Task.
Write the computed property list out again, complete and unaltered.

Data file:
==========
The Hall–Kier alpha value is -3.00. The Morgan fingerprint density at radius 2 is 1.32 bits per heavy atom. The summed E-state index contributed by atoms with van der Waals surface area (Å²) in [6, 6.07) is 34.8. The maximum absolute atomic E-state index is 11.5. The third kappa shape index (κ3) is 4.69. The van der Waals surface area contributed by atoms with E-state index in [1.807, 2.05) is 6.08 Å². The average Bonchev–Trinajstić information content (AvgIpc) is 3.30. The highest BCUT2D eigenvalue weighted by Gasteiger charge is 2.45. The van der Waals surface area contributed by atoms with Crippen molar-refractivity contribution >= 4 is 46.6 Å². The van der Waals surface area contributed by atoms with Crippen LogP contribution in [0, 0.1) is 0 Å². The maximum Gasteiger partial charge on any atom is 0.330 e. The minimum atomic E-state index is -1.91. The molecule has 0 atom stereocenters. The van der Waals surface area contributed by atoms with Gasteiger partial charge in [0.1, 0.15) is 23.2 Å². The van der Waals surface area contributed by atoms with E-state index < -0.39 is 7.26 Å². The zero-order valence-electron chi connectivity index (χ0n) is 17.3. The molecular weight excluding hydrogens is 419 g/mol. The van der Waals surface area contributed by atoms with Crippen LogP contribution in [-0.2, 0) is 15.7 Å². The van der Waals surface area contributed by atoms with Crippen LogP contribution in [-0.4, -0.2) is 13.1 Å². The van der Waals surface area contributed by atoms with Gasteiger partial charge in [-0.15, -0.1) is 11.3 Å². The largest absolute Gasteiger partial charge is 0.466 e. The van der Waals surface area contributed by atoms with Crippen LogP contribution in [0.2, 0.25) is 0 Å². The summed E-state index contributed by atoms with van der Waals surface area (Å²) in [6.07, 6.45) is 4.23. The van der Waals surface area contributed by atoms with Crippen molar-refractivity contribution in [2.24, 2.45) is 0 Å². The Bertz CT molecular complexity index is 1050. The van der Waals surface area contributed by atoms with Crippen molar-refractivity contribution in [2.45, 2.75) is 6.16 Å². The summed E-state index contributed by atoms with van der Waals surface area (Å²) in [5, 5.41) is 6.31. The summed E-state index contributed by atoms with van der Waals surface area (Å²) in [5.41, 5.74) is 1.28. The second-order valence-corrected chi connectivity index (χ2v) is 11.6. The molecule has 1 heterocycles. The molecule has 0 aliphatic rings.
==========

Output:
The Hall–Kier alpha value is -3.00. The Morgan fingerprint density at radius 2 is 1.32 bits per heavy atom. The summed E-state index contributed by atoms with van der Waals surface area (Å²) in [6, 6.07) is 34.8. The maximum absolute atomic E-state index is 11.5. The third kappa shape index (κ3) is 4.69. The van der Waals surface area contributed by atoms with E-state index in [1.807, 2.05) is 6.08 Å². The average Bonchev–Trinajstić information content (AvgIpc) is 3.30. The highest BCUT2D eigenvalue weighted by Gasteiger charge is 2.45. The van der Waals surface area contributed by atoms with Crippen molar-refractivity contribution >= 4 is 46.6 Å². The van der Waals surface area contributed by atoms with Crippen LogP contribution in [0, 0.1) is 0 Å². The maximum Gasteiger partial charge on any atom is 0.330 e. The minimum atomic E-state index is -1.91. The molecule has 0 atom stereocenters. The van der Waals surface area contributed by atoms with Gasteiger partial charge in [0.1, 0.15) is 23.2 Å². The van der Waals surface area contributed by atoms with E-state index < -0.39 is 7.26 Å². The zero-order valence-electron chi connectivity index (χ0n) is 17.3. The molecular weight excluding hydrogens is 419 g/mol. The van der Waals surface area contributed by atoms with Crippen LogP contribution in [-0.2, 0) is 15.7 Å². The van der Waals surface area contributed by atoms with Crippen LogP contribution in [-0.4, -0.2) is 13.1 Å². The van der Waals surface area contributed by atoms with Gasteiger partial charge in [-0.15, -0.1) is 11.3 Å². The largest absolute Gasteiger partial charge is 0.466 e. The van der Waals surface area contributed by atoms with Crippen LogP contribution in [0.2, 0.25) is 0 Å². The summed E-state index contributed by atoms with van der Waals surface area (Å²) in [6.07, 6.45) is 4.23. The van der Waals surface area contributed by atoms with Crippen molar-refractivity contribution in [2.24, 2.45) is 0 Å². The Bertz CT molecular complexity index is 1050. The van der Waals surface area contributed by atoms with Crippen molar-refractivity contribution in [2.45, 2.75) is 6.16 Å². The summed E-state index contributed by atoms with van der Waals surface area (Å²) in [5, 5.41) is 6.31. The summed E-state index contributed by atoms with van der Waals surface area (Å²) in [5.41, 5.74) is 1.28. The second-order valence-corrected chi connectivity index (χ2v) is 11.6. The molecule has 1 heterocycles. The molecule has 0 aliphatic rings.